The Bible is loaded with the metaphorical use of language through, for instance, the use of analogies, figures of speech and hyperbole. The biblical writers understood the power of rhetoric and the creative use of words. In both ancient times and in the present, the effective use of language can grab attention and make a point with the power of poetic persuasiveness. Today’s message from John 10:1-10 is a case in point, where the writer compares Jesus to a gate through which shepherds and sheep enter. Jesus is not a literal gate, but the suggestion is that Jesus functions as the portal or entrance throughRead More →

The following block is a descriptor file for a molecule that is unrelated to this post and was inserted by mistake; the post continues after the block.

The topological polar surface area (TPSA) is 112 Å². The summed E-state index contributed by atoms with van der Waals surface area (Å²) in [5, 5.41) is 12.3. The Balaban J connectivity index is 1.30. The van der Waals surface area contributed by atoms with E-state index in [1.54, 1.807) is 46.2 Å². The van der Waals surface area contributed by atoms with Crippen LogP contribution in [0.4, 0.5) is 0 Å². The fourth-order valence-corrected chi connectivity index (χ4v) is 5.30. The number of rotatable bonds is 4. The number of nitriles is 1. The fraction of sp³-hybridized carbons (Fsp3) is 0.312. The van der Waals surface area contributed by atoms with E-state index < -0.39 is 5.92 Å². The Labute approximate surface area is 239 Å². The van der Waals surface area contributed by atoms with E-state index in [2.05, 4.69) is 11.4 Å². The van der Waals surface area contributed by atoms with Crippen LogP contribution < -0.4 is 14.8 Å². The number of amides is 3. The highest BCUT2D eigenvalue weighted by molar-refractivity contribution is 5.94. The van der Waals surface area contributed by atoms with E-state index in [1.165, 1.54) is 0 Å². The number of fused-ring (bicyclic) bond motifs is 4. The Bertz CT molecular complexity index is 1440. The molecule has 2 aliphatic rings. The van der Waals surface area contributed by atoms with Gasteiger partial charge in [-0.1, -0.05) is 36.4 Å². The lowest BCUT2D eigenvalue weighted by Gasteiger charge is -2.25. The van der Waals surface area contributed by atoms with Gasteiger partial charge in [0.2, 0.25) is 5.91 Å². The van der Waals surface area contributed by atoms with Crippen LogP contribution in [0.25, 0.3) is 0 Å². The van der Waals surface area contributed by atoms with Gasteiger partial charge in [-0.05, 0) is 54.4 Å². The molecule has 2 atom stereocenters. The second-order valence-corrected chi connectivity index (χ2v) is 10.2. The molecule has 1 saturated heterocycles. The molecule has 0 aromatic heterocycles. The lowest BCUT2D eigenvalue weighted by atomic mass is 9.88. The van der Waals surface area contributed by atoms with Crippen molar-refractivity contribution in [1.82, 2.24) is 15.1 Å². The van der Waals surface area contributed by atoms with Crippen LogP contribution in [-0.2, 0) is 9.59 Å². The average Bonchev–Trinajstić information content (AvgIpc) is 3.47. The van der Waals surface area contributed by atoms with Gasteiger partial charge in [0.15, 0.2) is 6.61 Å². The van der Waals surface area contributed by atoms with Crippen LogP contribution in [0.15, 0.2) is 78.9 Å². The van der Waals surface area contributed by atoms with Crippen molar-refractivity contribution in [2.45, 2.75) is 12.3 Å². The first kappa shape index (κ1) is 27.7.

Here we are two weeks out of Easter. As time passes, we may face an increasing struggle to maintain our spiritual momentum. Thankfully, today’s lectionary scripture selections remind us that God’s message continues, along with Jesus’ enlivening presence. In Luke 24:13-35 we have the story of the post-resurrection Jesus walking alongside two of his disciples, one of whom was named Cleopas.  A disguised Jesus joined the pair who were traveling to the village of Emmaus.  Neither of the two disciples recognized Jesus as he asked about the tumultuous events culminating in the crucifixion and resurrection. But to their credit, Cleopas and the other disciple respondedRead More →